Monday, April 3, 2017

"Water-Tight Soul" by James Frederick William Rowe

Water-Tight Soul
James Frederick William Rowe
                                    --6:30 AM
I did not realize
It would rain so hard
I thought myself invulnerable
Protected
By my water-proof shoes
Until the flaw of a
Hole in the sole
Let the cold water in
I can feel my toes sloshing
In the muck

The puddles of life
Are no less deep
Filled by a bitter disappointment
Freshly rained
And yet here I am impregnable
Though I pretend to be soaked
Mimicking the emotions
I do not feel
"Look at me, I am crushed!"
But I feel nothing

My soul is water-tight
I do not let the waters in
They do not touch me
So let it storm
Let it storm and I shall wade
Knee-deep if I must
Kiss my tears
You shall find them water
The sorrow is but
A mask of the rain

Would that my feet
Were as dry as my heart

Poet’s Notes:  Most of my poems are fairly impersonal and intellectual. What poems I do write which are personal, I often do not reveal as especially personal, because there is another theme at play. But this poem is personal, and it is about how I react to bad news.

I received some pretty bad news a month ago, professionally speaking, and I realized that in spite of my intellectual recognition of the unfortunate nature of the news, I felt nothing at all. Nevertheless, I felt obliged to pretend that I was so upset to the point of saying that I was upset when I felt nothing--this after I had already resolved to continue on in spite of myself and put aside all the nonsense.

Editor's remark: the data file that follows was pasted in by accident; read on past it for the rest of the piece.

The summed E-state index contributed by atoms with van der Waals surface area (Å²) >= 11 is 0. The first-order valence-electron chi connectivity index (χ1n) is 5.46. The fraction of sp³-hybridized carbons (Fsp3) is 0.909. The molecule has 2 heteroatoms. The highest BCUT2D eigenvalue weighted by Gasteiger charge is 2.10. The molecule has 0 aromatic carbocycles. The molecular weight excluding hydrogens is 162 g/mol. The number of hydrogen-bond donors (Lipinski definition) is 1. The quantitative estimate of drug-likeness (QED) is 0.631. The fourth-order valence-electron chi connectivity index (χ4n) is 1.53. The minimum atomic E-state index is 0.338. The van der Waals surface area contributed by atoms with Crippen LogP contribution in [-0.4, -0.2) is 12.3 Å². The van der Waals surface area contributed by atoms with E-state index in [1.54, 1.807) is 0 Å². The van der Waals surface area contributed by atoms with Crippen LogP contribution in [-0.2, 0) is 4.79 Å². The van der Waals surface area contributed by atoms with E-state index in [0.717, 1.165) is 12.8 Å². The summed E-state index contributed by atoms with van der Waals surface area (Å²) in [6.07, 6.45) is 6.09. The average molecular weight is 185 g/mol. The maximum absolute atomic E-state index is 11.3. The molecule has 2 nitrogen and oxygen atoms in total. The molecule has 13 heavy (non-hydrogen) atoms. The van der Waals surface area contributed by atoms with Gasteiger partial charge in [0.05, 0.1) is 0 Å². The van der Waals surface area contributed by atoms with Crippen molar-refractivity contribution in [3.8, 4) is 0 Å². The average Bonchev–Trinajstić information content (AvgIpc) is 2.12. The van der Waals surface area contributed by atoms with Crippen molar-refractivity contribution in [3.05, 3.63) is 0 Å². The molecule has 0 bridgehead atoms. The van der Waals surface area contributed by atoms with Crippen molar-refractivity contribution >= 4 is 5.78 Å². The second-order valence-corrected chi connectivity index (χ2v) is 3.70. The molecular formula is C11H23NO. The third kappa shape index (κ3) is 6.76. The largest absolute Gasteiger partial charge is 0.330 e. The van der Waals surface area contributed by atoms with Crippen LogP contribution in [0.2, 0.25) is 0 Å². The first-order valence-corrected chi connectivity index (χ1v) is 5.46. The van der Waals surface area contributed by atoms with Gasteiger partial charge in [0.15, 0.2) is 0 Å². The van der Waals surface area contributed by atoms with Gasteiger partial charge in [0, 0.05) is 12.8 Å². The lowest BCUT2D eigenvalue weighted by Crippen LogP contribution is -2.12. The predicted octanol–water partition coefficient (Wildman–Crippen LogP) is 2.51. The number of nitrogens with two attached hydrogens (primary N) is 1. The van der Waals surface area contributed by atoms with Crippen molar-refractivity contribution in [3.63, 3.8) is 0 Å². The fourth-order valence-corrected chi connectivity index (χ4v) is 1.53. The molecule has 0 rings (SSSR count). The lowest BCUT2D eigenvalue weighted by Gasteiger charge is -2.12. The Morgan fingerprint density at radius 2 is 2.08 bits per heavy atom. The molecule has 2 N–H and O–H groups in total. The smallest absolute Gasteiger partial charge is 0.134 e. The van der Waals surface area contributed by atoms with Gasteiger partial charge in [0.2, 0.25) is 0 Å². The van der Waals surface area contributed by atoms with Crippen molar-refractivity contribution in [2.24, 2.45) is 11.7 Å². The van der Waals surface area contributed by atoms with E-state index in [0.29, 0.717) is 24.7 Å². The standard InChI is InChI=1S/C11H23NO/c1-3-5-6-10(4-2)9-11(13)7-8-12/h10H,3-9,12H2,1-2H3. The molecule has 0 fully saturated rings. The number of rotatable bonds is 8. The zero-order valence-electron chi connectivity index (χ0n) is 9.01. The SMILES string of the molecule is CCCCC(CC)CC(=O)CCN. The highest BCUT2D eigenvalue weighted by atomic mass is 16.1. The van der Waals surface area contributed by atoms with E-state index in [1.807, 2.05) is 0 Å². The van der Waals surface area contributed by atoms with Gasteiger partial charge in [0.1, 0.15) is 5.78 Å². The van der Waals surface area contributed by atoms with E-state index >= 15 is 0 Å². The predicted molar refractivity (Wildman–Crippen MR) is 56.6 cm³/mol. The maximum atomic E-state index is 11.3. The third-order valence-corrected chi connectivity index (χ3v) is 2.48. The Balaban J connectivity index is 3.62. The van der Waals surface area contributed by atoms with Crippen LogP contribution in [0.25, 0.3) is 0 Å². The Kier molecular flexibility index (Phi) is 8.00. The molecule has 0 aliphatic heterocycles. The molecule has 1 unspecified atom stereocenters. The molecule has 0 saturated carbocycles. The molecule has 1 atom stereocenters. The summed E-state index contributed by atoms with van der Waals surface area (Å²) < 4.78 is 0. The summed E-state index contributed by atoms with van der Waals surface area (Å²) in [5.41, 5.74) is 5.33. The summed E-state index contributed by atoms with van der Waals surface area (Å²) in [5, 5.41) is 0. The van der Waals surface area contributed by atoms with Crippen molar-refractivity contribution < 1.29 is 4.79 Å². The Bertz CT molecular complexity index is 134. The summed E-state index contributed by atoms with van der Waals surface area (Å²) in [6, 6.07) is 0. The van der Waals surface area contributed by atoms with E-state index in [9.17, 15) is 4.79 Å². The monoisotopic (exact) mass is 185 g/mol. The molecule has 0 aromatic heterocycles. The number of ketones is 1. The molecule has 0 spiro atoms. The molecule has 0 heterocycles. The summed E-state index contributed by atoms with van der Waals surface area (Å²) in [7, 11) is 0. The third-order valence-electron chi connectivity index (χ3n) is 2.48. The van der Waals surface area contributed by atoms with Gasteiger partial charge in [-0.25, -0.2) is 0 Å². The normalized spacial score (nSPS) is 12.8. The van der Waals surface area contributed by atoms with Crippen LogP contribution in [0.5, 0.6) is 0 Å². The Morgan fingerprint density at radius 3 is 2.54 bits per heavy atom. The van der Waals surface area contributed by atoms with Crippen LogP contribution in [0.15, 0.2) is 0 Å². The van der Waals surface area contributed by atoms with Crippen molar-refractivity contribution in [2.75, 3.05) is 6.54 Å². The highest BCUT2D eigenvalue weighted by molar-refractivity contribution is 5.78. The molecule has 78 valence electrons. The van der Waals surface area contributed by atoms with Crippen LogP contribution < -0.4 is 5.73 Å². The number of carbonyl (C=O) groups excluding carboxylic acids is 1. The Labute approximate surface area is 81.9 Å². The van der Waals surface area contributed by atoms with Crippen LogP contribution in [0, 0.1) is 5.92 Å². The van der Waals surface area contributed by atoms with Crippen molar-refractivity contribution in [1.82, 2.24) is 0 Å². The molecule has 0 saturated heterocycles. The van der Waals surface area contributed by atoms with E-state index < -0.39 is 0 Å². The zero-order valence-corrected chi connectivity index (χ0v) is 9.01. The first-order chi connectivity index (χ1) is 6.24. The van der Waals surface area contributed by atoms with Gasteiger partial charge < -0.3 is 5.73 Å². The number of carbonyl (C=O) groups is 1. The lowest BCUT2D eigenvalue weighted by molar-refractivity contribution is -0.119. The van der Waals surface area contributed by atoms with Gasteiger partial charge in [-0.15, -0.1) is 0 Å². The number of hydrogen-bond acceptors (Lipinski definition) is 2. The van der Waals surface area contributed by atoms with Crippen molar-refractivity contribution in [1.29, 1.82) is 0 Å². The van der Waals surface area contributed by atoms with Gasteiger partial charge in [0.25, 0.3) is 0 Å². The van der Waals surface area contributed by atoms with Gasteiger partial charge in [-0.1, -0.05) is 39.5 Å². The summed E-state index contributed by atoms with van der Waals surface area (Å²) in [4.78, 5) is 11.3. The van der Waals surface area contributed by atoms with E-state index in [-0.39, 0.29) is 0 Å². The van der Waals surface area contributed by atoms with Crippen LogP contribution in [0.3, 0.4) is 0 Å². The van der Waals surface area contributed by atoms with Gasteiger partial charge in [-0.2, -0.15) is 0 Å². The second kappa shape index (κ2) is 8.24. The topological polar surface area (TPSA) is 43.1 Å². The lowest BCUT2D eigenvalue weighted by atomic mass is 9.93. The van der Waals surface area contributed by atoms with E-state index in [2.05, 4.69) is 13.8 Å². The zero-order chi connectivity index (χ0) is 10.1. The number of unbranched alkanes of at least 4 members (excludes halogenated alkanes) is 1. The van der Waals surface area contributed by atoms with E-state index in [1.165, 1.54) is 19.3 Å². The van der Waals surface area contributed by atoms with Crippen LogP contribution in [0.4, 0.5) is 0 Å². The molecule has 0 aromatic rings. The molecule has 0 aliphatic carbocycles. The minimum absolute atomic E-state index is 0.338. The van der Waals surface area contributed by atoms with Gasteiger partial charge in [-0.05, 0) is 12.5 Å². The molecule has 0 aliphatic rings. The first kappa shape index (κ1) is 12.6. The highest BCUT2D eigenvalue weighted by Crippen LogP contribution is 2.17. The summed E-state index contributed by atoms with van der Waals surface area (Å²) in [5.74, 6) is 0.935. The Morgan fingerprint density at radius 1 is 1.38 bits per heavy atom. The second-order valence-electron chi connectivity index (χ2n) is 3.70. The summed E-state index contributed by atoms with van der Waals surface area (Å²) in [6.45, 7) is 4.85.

The event that inspired this poem occurred, as the poem indicates, at 6:30 in the morning as I was walking to work. I discovered that my watertight shoes literally had a hole in the sole, leading to my right foot being soaked before I even made it to the corner. I write poems about most of the weird things that happen to me in life, and the idea to write a poem about this came to me by the time I sat down in the subway.  I believe I finished it over two rides with the immediate idea that I should connect it to my "watertight soul" which is, of course, a play on words.

The poem begins speaking about the actual hole in my sole, moves to the lack of a hole in my soul, continues on to the recognition that all of this play about being upset is a sham, and then returns to the real desire I had that morning that my shoes were really as watertight as my soul.  There are few things that are worse than sitting in wet socks on the subway. Later, on my way back home from work, my feet were of course subject again to a soaking.

The poem is structured in three stanzas of ten verses each, with a single verse indicating the time this all took place, and concludes with two verses about my desire that my feet were dry. The aesthetics are not especially complex, and I did not have a lot of trouble writing this. 

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